Growth Promoting Effect of Hyaluronan Synthesis Promoting Substances on Japanese Eel Leptocephali

PLOS ONE, Jun 2014

Hyaluronans (HAs) are glycosaminoglycans produced in the bodies of Anguilliform and Elopiform leptocephali, and play a role in metabolic energy. In mammals, HA synthesis-promoting substances (HASPS) up-regulate the expression of HA synthase (HAS) and increase the amount of HA in the body. In this study, Japanese eel leptocephali were fed a HASPS containing diet. We analyzed HAS1s and HAS2 expression, HA content, and their influence on growth. HASPS extracted from Grifola frondosa promoted HAS1s and HAS2 mRNA and HA content. Other than mammals, these results are first reported in vertebrate. Moreover, HASPS extracted from G. frondosa promoted leptocephalus growth. The relationship between growth and HA in the leptocephali is not yet clear. However, based on our results we hypothesize that HA is involved in the storage of energy, which is metabolized to sugars when needed for metabolic energy.

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Growth Promoting Effect of Hyaluronan Synthesis Promoting Substances on Japanese Eel Leptocephali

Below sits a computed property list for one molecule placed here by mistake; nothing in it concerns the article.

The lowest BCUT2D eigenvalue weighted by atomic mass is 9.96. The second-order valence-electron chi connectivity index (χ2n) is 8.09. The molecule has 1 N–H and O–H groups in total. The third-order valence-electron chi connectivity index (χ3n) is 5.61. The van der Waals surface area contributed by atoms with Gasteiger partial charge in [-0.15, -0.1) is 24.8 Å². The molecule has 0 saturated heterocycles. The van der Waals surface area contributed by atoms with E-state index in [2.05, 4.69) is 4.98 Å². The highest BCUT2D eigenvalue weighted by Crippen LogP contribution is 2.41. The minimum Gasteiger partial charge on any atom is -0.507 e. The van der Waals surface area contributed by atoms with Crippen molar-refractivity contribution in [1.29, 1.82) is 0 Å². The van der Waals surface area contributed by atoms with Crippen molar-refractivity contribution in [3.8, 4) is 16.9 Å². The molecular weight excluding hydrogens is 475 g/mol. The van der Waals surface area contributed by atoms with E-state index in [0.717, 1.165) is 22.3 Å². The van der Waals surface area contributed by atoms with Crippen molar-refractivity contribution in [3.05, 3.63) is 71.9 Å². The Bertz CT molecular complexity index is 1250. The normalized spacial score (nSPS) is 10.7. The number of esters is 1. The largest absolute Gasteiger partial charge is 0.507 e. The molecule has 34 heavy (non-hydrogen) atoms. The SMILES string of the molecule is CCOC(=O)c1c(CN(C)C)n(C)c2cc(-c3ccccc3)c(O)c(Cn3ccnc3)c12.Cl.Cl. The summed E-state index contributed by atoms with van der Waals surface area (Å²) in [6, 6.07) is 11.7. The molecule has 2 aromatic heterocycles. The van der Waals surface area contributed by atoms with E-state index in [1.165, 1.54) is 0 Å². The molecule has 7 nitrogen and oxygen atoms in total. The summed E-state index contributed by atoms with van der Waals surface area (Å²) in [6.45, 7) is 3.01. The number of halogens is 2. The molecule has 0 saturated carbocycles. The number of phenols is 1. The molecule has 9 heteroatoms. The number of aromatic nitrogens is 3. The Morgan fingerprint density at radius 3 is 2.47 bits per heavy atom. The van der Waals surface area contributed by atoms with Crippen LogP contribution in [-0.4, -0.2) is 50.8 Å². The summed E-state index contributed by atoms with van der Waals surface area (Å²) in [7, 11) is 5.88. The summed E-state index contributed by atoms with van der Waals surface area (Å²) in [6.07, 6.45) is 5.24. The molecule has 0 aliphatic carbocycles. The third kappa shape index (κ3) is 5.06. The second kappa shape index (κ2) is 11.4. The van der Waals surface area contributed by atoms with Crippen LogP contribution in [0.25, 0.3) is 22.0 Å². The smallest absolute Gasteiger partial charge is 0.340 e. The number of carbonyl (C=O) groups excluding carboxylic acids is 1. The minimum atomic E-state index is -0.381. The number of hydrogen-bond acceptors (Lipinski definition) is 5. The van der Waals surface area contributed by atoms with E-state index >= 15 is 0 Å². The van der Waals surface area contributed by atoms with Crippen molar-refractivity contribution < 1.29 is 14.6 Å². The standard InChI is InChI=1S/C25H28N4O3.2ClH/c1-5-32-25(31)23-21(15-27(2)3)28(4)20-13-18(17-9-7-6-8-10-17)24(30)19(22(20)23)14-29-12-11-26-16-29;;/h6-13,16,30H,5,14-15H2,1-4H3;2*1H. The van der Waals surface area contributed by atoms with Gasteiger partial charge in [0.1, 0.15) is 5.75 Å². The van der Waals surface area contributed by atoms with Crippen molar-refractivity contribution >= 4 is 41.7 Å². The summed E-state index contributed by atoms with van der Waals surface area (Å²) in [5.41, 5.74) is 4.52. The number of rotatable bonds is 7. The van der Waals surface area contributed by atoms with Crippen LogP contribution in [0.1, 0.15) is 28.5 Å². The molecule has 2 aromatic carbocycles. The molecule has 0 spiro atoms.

Tanaka H (2014) Growth Promoting Effect of Hyaluronan Synthesis Promoting Substances on Japanese Eel Leptocephali. PLoS ONE 9(6): e98688. doi:10.1371/journal.pone.0098688 Growth Promoting Effect of Hyaluronan Synthesis Promoting Substances on Japanese Eel Leptocephali Yutaka Kawakami 0 Kazuharu Nomura 0 Hideki Tanaka 0 Ted S. Acott, Casey Eye Institute, United States of America 0 Nansei Station, National Research Institute of Aquaculture, Fisheries Research Agency , Minamiise , Japan Hyaluronans (HAs) are glycosaminoglycans produced in the bodies of Anguilliform and Elopiform leptocephali, and play a role in metabolic energy. In mammals, HA synthesis-promoting substances (HASPS) up-regulate the expression of HA synthase (HAS) and increase the amount of HA in the body. In this study, Japanese eel leptocephali were fed a HASPS containing diet. We analyzed HAS1s and HAS2 expression, HA content, and their influence on growth. HASPS extracted from Grifola frondosa promoted HAS1s and HAS2 mRNA and HA content. Other than mammals, these results are first reported in vertebrate. Moreover, HASPS extracted from G. frondosa promoted leptocephalus growth. The relationship between growth and HA in the leptocephali is not yet clear. However, based on our results we hypothesize that HA is involved in the storage of energy, which is metabolized to sugars when needed for metabolic energy. - The Japanese eel (Anguilla japonica) is an important commercial species in Japan owing to its high market value as a food source. In 2010, successful closed-cycle breeding of the Japanese eel was reported [1]. However, production of artificial seeding for industry has not been established. To culture Japanese eel, 100% natural glass-eels, which migrate to the Japanese coast and collected in the rivers, are used for seeding. Closed-cycle breeding fish show improved growth and easier breeding compared with wild fish. Kawakami et al. [2], [3] reported that wild Japanese eel larvae, leptocephali, start metamorphosing at 4- to 5-months-old using otolith daily increment analysis. In contrast, cultured leptocephalus metamorphosis begins at more than 200 days post hatching (dph) [4], [5]. The average duration from hatched larvae to glasseel is about 299 days (minimum to maximum: 153754 days) [6]; this is longer in cultured than in wild leptocephali. Low growth rate is considered to be one of the reasons for this phenomenon. In the ocean, Japanese leptocephali feed on readily available particulate material originating from various sources closely linked to ocean primary production [7]. The artificial diet for cultured leptocephali is based on shark eggs [1], [4]. The present breeding system, including the artificial diet, does not reflect the eels natural environment. The annual production of glass-eel in recent years has been less than 1,000 individuals in Japan [6]. For largescale glass-eel production, shortening of the breeding duration is desirable; to do this, development of a new breeding system and/ or upgrading the present breeding system is necessary. Hyaluronan (hyaluronic acid, HA), a high-molecular-weight linear glycosaminoglycan (GAG) consisting of alternating glucuronic acid (GlcUA) and N-acetylglucosamine (GlcNAc) residues, is a major component of most extracellular matrices [8], [9]. Accumulation of HA is correlated with cell proliferation and migration in several developing tissues and organs [10], [11]. Moreover, HA plays a role in tissue water homeostasis [9]. Anguilliform and Elopiform leptocephali produce GAGs; most of which are HAs [12]. In the Japanese conger eel (Conger myriaster), about 50% of its dry body weight is HA, which degrades with body water content during metamorphosis [13]. It is notable that in bonefish (Albula sp.) leptocephali some metabolic energy is provided by GAGs during metamorphosis [14]. In short, it may be possible that HA in Japanese eel leptocephali also plays a role in storing polysaccharides as glycogen. Furthermore, by enhancing HA synthesis, it may be possible to enhance Japanese eel leptocephalus growth. In a previous study, Grifola frondosa extract enhanced hyaluronan synthetase (HAS) and HA in human cutaneous fibroblasts in vitro [15]. In addition, some seaweed extracts also enhanced HAS and HA in rat cutaneous primary cells in culture [16]; however, it is not known if these extracts enhance HA synthesis in teleosts. The aim of this study is to elucidate whether or not administration of G. frondosa extract by feeding enhances HA synthesis and influences the growth associated with it in Japanese eel leptocephali. First, we cloned Japanese eel HAS genes and analyzed their function. Second, we estimated hyaluronan synthesis enhancement by G. frondosa extract by feeding the extract to first feeding larvae and investigated HAS gene expression patterns. Finally, we assessed the influence of HA accumulation on larval growth through long term feeding experiments with G. frondosa extract. Results and Discussion HA is synthesized by integral plasma membrane glycosyltransferases and is exported directly into the extracellular space. Three distinct yet highly conserved genes encoding HAS, HAS1 [2426], HAS2 [27], [28], and HAS3 [29] were cloned. The three gene products are similar in amino acid sequence and molecular structural characteristics. In mammals, three HASs synthesize HA; however, HAS activity differs between the three [30]. The eHAS1 and eHAS2 nucleotide and deduced amino acid sequences are shown in Figures 1 and 2. The cDNA encoding eHAS1 contains a complete putative open reading frame of 1,701 bp, which encodes a putative protein of 567 amino acid residues. Another type of eHAS1, a splice variant named eHAS1L, has a 35 amino acid insertion. The cDNA encoding eHAS2 contains an open reading frame of 1,656 bp, encoding 552 amino acid residues. When the amino acid sequence corresponding to the Japanese eel genes were compared with that of other known HAS genes, the proteins exhibited the highest homology to teleost HAS1 and HAS2 (Figure 3). Moreover, eHAS1 and eHAS2 induce HA synthesis (Figure 4). Figure 5 shows the changes in eHAS1 and eHAS2 mRNA expression levels after being fed a diet both with and without Grifola frondosa extract, which is a HA synthesis-promoting substance (HASPS). Initially, when first-feeding larvae did not feed, eHAS1 and eHAS2 mRNA levels were low. As for eHAS1s, they remained the same after the eels were fed the control diet. eHAS1 mRNA expression was elevated after they were fed the G. frondosa extract diet, and peaked after 20 min. Between 10 min and 2 h eHAS1 mRNA expression was higher in eels fed the G. frondosa extract diet than in those fed the control diet. In contrast, eHAS2 was elevated after they were fed the control diet, continued to increase for 30 min, and subsequently decreased after 1 h. In teleosts, the relationship between HAS synthesis and feeding is unknown; however, from this result, it seems possible that feeding activity and/or this diet with added maltose activates eHAS2 expression. In contrast, there was no significant difference in eHAS2 mRNA expression between the control diet and G. frondosa extract diets after 10, 20, or 30 min. After 1, 2, and 4 h eHAS2 mRNA expression was higher in eels fed the G. frondosa extract diet than in those fed the control diet. The addition of G. frondosa extract to human skin fibroblast cells in vitro activates HAS2 mRNA expression and secretes increasing quantities of HA [15]. In this experimental model, if we fed the G. frondosa extract diet to first-feeding larvae, eHAS1 (containing eHAS1L) mRNA expression was higher than in the control diet for 2 h and high eHAS2 mRNA expression continued longer than in the control diet (Figure 5). Moreover, larval HA content was significantly increased by G. frondosa extract (Figure 6). This is the first report in non-mammal vertebrates that HASPS increase the amount of HA in the body. Based on our results, we speculate that the longrange activity of eHASs, at least eHAS1 and eHAS2, promote HA synthesis. At present, the exact substance, including HASPS extracted from G. frondosa or seaweeds, that stimulates HA production is unknown. The existence of glycerophospholipids in G. frondosa has been reported previously [31]. The addition of phosphatidylserine and/or phosphatidylinositol to human fibroblast cells in vitro significantly increases HAS2 mRNA expression and HA content [32]. It is highly possible that glycerophospholipid activates HA synthesis in Japanese eel larvae. However, this requires further work as the exact mechanism is unknown. Figures 7 shows the survival rate and growth (TL and BD) results from the larvae fed the HASPS derived from G. frondosa extract. As for survival rates, we did not see a significant difference between the control and the HASPS. However, TL and BD in the HASPS experiment exhibited a significant increase compared with those of the control [G. frondosa extract (2 mg/g) vs. control]. A previous study, using bonefish (Albula sp.) leptocephali, looked at energy budgets during metamorphosis, part of the energy was provided by GAGs [14] and it was suggested that HA is a major energy source [12]. The relationships between accumulated HA and growth in vertebrates is unknown. In this study, HASPS enhanced leptocephalus growth; however, it is not clear whether or not accumulated HA in the body directly enhanced leptocephalus growth. Figure 8 shows the interrelationships in HA metabolism [33]. HA is synthesized in UDP-GlcNAc and UDPGlcUA by HAS [33], moreover, glucose is the precursor of UDPGlcNAc and UDP-GlcUA. We hypothesize that a reversible relationship exists between neutral sugars and HA. In other words, in leptocephali, HA stored energy sources are metabolized to sugars when metabolic energy is needed. In our style of seeding culture for Japanese eel, it is difficult for leptocephali to feed continuously. Because the slurry-type diet causes deterioration of the culture water [1], we must wash away the food immediately after feeding. Assuming that HA is a source of stored energy, this style of feeding may be advantageous for larval growth. In other words, feeding style might have caused the differences in leptocephalus growth whether or not HASPS were added. Materials and Methods Grifola frondosa extract Commercially-supplied Grifola frondosa fruit bodies were prepared and left to dry naturally. When dried, G. frondosa was mixed with 10 times its mass of 100% ethanol and shaken overnight at room temperature (RT). The extracted ethanol was filtered with filter paper and freeze-dried in a freeze dryer. Japanese eel larvae Cultivated adult male Japanese eels (150200 g body mass) were purchased from a commercial supplier. As for the adult female supply, glass-eels from a commercial eel supplier were feminized by feeding them estradiol-17b (Sigma, St. Louis, MO). The fish were kept at the Nansei Station, National Research Institute of Aquaculture, Fisheries Research Agency. Artificial maturation was carried out by hormone treatment as previously described [17], [18]. Females were repeatedly injected with salmon pituitary extract, followed by injection with 17a-hydroxyprogesterone (Sigma). Similarly, males purchased from a commercial supplier were injected with human chorionic gonadotropin (ASKA Pharmaceutical Co. Ltd., Tokyo, Japan). The above hormone treatments were performed according to Kagawa et al. [19]. The gametes were obtained by gently stripping ovulating females and mature males. Larvae hatched fertilized eggs were maintained in an acrylic tank at 25uC with running seawater. After the first-feeding [7 or 8 days post hatching (dph)], a slurry-type diet consisting of shark eggs, soybean peptides (Fuji Oil Co. Ltd., Osaka, Japan), krill hydrolysate (Nippon Suisan Kaisha, Ltd., Tokyo, Japan) and krill extract [4], [6] was given to the larvae 5 times a day at 2-h intervals from 9 am to 5 pm. Fully-grown leptocephali were sampled, frozen in liquid nitrogen, and stored at 280uC until required. Reverse transcription (RT)-PCR and cDNA cloning of Japanese eel hyaluronan synthase 1 and 2 Total RNA was extracted from fully-grown leptocephali using Isogen (Nippon Gene, Tokyo, Japan). Poly (A) + RNA was subsequently isolated from total RNA using Oligotex-dt-30 (Takara, Otsu, Japan). Isolated RNA was denatured at 70uC for 10 min, placed on ice, and reverse transcribed with M-MLV. Second-strand cDNA was synthesized and single-strand overhands were removed, using Takaras cDNA cloning system (Takara). Japanese eel hyaluronan synthase 1 (eHAS1) and 2 (eHAS2) cDNA fragments were amplified using sense and antisense degenerate primers designed based on a consensus sequence from the aligned deduced amino acid sequences of HAS from several vertebrate species (Table 1). PCR was carried out in a final volume of 50 ml containing 0.51 pg cDNA, 400 nM of each primer, 800 mM of each dNTP, and 2.5 U Ex Taq (Takara). PCR was carried out for 35 cycles in a Thermal Cycler Dice Gradient (Takara) under the following conditions: denaturation at 94uC for 30 s, annealing at 5055uC for 30 s, and extension at 72uC for 20 30 s. PCR products were separated by 1% agarose gel electrophoresis, and selected bands were cut out and purified with a QiAprep Spin Miniprep Kit (Qiagen, Venlo, the Netherlands). Purified DNA fragments were subcloned into the plasmid vector pGEM-T Easy (Promega, Madison, WI, USA), and positive clones were sequenced with a Big Dye Terminator v3.1 Cycle Sequencing Kit (Applied Biosystems, Foster City, CA, USA) and an ABI PRISM 3100 Genetic Analyzer (Applied Biosystems). 59 and 39 rapid amplification of cDNA ends (RACE)-PCR Fully-grown leptocephali were used for the construction of cDNA for RACE-PCR with a SMART RACE cDNA Amplification Kit (Clontech, Palo Alto, CA). For both 39-RACE and the 59-RACE, nested primers (eHAS-3RACE-S1, -S2 and eHAS5RACE-A1 and -A2, respectively) were designed from eHAS cDNA fragments (Table 1). Based on the eHAS cDNA fragments amplified by 59- and 39-RACE-PCR, sense (eHAS-UTR-S) and antisense (eHAS-UTR-A) primers were designed for the untranslated regions (Table 1). PCR was carried out as described above. These PCR products were sequenced following the method described above, and eHAS cDNA sequences containing the entire open reading frame were obtained. eHAS cDNA products representing independent, full-length PCR clones were each sequenced 5 times to detect PCR errors. Sequence analysis The GenBank accession numbers of the sequences compared with our eHAS1s and eHAS2 sequence were: eHAS1, eHAS1L, and eHAS2 (AB901107, AB901106, and AB823817), zebrafish (Danio rerio) HAS1, HAS2, and HAS3 (NM_001164030, AF190742, and AF190743), Nile Tilapia (Oreochromis niloticus) HAS1-like, HAS2-like, and HAS3 (XM_003458416, XM_003443695, and XM_003449190), mouse (M. musculus) HAS1, HAS2, and HAS3 (NM_008215, NM_008216, and NM_008217). A phylogenetic tree was constructed using the neighbor-joining method [20]. For this analysis, 1,000 bootstrap replicates were carried out using ClustalW version 2.1 (DNA Data Bank of Japan, http://www.ddbj.nig.ac.jp/index-j.html). Construction and transfection of eHAS1 and eHAS2 expression vectors Single-stranded cDNA was prepared from the poly(A)+ -RNA of Japanese eel tissue by the method described above. The entire eHAS coding regions were amplified by PCR using primers that introduced a 15 bp (59-TTTAAACTTAAGCTT-39) pcDNA3.1 (+) (Invitrogen) sequence at the 59 end (pcDNA-eHAS-S), a 15 bp sequence (59-TGGACTAGTGGATCC-39) at the 39 end (pcDNA-eHAS-A), and Ex-Taq (Takara) (Table 1). The eHAS fragments were inserted into pcDNA3.1(+), which contains the cytomegalovirus (CMV) promoter upstream of the inserted cDNAs (pcDNA-eHAS). The BamHI and HindIII sites were digested with an In-Fusion HD cloning Kit (Takara). The cDNA products were sequenced and we confirmed that there were no errors arising from the PCR. Hepa-E1 cells, epithelial-like Japanese eel hepatocytes that have no TH deiodinase activity [21], were obtained from the Institute of Physical and Chemical Research (RIKEN) cell bank (Tsukuba, Japan). Hepa-E1 cells were seeded in 48-well plates at densities of 0.46105 cells/well in an E-RDF medium (Kyokuto, Tokyo, Japan) supplemented with 5% fetal bovine serum (FBS) (Sigma). After a further 24 h of incubation, the cells were transfected with 300 ng pcDNA-eHAS using X-treme GENE 9 DNA Transfection Reagent (Roche, Mannheim, Germany). The transfected HepaE1 cells were cultured for 1 day in the above medium with FBS containing 1 mM Uridine diphosphate (UDP)-GlcUA (Nacalai Tesque, Kyoto, Japan) and 1 mM UDP-GlcNAc (Sigma) at 28uC. eHAS synthesized HA HA synthesized by the eHAS transfectant was analyzed according to Kawakami et al. [13]. After 2 days of transfection, the removed medium was mixed with 20 mg/ml actinase E (Kaken Pharmaceutical, Tokyo, Japan), and incubated at 50uC for 24 h. The mixture was boiled for 10 min and then centrifuged at 5,0006g for 10 min. The supernatant was then used for HA content measurement using an assay kit (Funakoshi, Tokyo, Japan). The intra-assay coefficients of variation were 0.05.0%. Experiment 1: Culture experiment: eHAS analysis of firstfeeding larvae fed a G. frondosa extraction diet The first-feeding larvae (7 dph) were fed the slurry-type diet, which consisted of 200 mg of G. frondosa extract and 2 g maltose (Wako, Tokyo, Japan) diluted in a measuring cylinder to 10 mL with 0.8% xanthan gum (Wako). For the control, 2 g maltose (Wako) diluted in a measuring cylinder to 10 mL with 0.4% xanthan gum (Wako) was supplied. About 2,000 larvae at 7 dph, the duration of first feeding, were moved to a 10-L acrylic tank and fed the slurry-type diet on the bottom of the tank as described by Tanaka et al. [1]. After 15 min the feed was washed out. Subsequently, approximately 100200 larvae were sampled after 10, 20, 30 min, 1, 2, 4, and 8 h into RNAlater (Ambion, Austin, TX, USA) and stored at 220uC until required. Experiment 1: Real-time RT-PCR: eHAS analysis of firstfeeding larvae fed the G. frondosa extraction diet Real-time RT-PCR analyses were performed using a MyiQ Real-Time Detection System (Bio-Rad, Hercules, CA, USA). Specific primers for eHAS1 and eHAS2 were designed based on the cDNA nucleotide sequence analysis in this study (Table 1). As Figure 7. Effects of Grifola frondosa extract on survival rate (A), total length (TL) (B), and body depth (BD) (C) at 27 dph. Cont: control diet (a normal slurry-type diet), Low: 0.2 mg/g G. frondosa extract in a slurry-type diet, High: 2 mg/g G. frondosa extract in a slurry-type diet. Each value of B and C represents the mean 6 SDM. *indicates significant differences between the Control, Low, and High diets (Tukey-Kramer HSD test, B: p,0.05, C: p,0.01). doi:10.1371/journal.pone.0098688.g007 the primers designed for eHAS1 amplify both eHAS1 and a splice variant of eHAS1 (eHAS1L), the real-time RT-PCR method estimates the relative abundance of mRNA for both eHAS1s. Total RNA from 30 to 50 embryos/fish, was extracted according to Kawakami et al. [22], [23]. Synthesis of first-strand cDNA was carried out as follows: 100 ng of isolated total RNA was reverse-transcribed with a SuperScript VILO cDNA synthesis Kit (Invitrogen, Carlsbad, CA, USA). As a standard, appropriate sizes of pcDNA3.1(+) (Invitrogen) fragments flanked by primer-binding sites were prepared by PCR as above. PCR fragments for the standard were discriminated by gel electrophoresis and purified with a QIAquick Gel Extraction kit (Qiagen, Hilden, Germany). Purified PCR fragments were quantified by UV260 absorbance and a 1/100 dilution series was constructed (109101 copies/ml). RT-PCRs and a dilution series of standard samples were prepared according to the manufacturers protocol to include: 1 ng of cDNA, 5 ml of SsoAdvanced SYBR Green Supermix (Bio-Rad), and 500 nM primers in a final volume of 10 ml. DNA amplifications were performed in duplicate (standards: triplicate) under the following conditions: 30 s at 95uC, followed by 40 cycles of 5 s of denaturation at 95uC, 10 s of annealing, and extension at 60uC for 20 s. Standard templates were used, in triplicate, to construct a standard curve ranging from 101 to 109 copies. The linear range of the curve fell within 101109 copies and the correlation coefficients of variation were greater than 0.997 for all curves. The intra-assay coefficients of variation were 4.822.2%. Inter-assay coefficients of variation were under 10.0% for analysis. Primers sequences (59-39) AKCGSGTYTGYTGRYTSAGCC TAYTGGATGGCKTTYAAYATWGA ATSACNGCYTCRTAGGTCATCCA GTGAAACAGTGTATTATTTGTATTTTGC AGTGCGGTTCGACAGTTCATGC AGGGATAGGGTTTACAGAGGG GCGGGTCCAGCTTGGTATCTGAG TGTGGAACGAGCCTGCCAGTCCT TGTGTCTCCTGCATCAGTGGCCC ATTTGCTCCACCTGGTCTGCTGGTT ATTTTGTGGCATACCCCAGGCTCAG TGCCAGTCTTATTTTGGGTGTGTCCAGT TCAACCAGCAGACCAGGTGGAGC GGCTGATCATGACGCAGATAAAAATGTCGTAACAACTCCG ACACATTGACGCCTGCATTAACCAAGCTTAAGTTTAAACG GGCTGATCATGACGCAGATA ACACATTGACGCCTGCATTA TGGGCTCTTGTCATCCGTAAAAATGTCGTAACAACTCCG TGTGCAATTTCCACGTTTTCACCAAGCTTAAGTTTAAACG TGGGCTCTTGTCATCCGTA TGTGCAATTTCCACGTTTTC TTTAAACTTAAGCTTGCGCAATAAA ATACCGGTCT A TGGACTAGTGGATCCACGCTGTAACTTTCTGACCGT TTTAAACTTAAGCTTATCAACTTAAGCTGCTTCAAG TGGACTAGTGGATCCGATAGGGTTTACAGAGGGACA Nucleotide numbers corresponding to the annealing site 26682695 bp (Fig. 1) 20742094 bp (Fig. 2) 13491373 bp (Fig. 1) 10991121 bp (Fig. 1) 11301152 bp (Fig. 1) 14561480 bp (Fig. 2) 13751399 bp (Fig. 2) 12191246 bp (Fig. 2) 14541476 bp (Fig. 2) 24862505 bp (Fig. 1) 26272646 bp (Fig. 1) DPs (degenerate primers), primers for amplification of eHAS fragments; eHAS-UTRs (untranslated regions), sense and antisense primers for the sequencing of eHAS containing the open reading frame; eHAS-3RACE, eHAS-5RACE, sense, and antisense primers for the sequencing of 39- and/or 59-RACE analysis of eHAS. eHAS-ST (standard), sense, and antisense primers standard real-time RT-PCR analysis of eHAS; eHAS, sense, and antisense primers for real-time RT-PCR analysis of eHAS; pcDNAeHAS, sense, and antisense primers for construction of eHAS expression when inserted into the pcDNA3.1(+) vector. doi:10.1371/journal.pone.0098688.t001 Experiment 2: Culture experiment: Effects of G. frondosa extract on larval growth and HA content For the culture experiment using first-feeding larvae (7 dph), we prepared a slurry-type diet, as above, adding G. frondosa extract (0.2 or 2 mg/g). First-feeding larvae (7 dph), 200 per tank, were moved to a 5-L acrylic tank at 25uC with running seawater. The above mentioned slurry-type diet was given to the larvae 5 times a day at 2-h intervals from 9 am to 5 pm. Each experiment was duplicated and feeding continued for 20 days (7 to 26 dph). After the culture experiment, the total larval length (TL) and body depth (BD) were measured, about 20 to 30 larvae per a lot were sampled, frozen in liquid nitrogen, and stored at 280uC until required. Experiment 2: HA analysis: Effects of G. frondosa extract on larval growth and HA content A sample of 20 to 30 larvae was treated according to Kawakami et al. [13]. Treated samples (in duplicate) were then used for HA content measurement using an assay kit (Funakoshi). The intraassay coefficients of variation were 0.45.5%. Data analysis eHAS1s and eHAS2 expression data were arcsine transformed (!%). The difference in HA synthesis activity of transfected eHAS1 and eHAS2 for Hepa-E1 cells and the effect of Grifola frondosa extract on HA content, total length, and body depth at 27 dph were analyzed by one-way ANOVA and the Tukey-Kramer honestly significant difference (HSD) post hoc test for individual analyses. eHAS mRNA expression levels after being fed a slurrytype diet with Grifola frondosa extract was subjected to MannWhitney U tests. We are deeply grateful to Mrs. Jyunko Kawaguchi, Mrs. Miwako Seko, Mrs. Miki Nakamura, and Mrs. Tomoko Kobayashi at the National Conceived and designed the experiments: YK. Performed the experiments: YK. Analyzed the data: YK. Contributed reagents/materials/analysis tools: YK KN HT. Wrote the paper: YK. 1. Tanaka H ( 2011 ) Studies on artificial fry production of Japanese eel . Nippon Suisan Gakkaishi 77 : 345 - 351 (in Japanese). 2. 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Yutaka Kawakami, Kazuharu Nomura, Hideki Tanaka. Growth Promoting Effect of Hyaluronan Synthesis Promoting Substances on Japanese Eel Leptocephali, PLOS ONE, 2014, DOI: 10.1371/journal.pone.0098688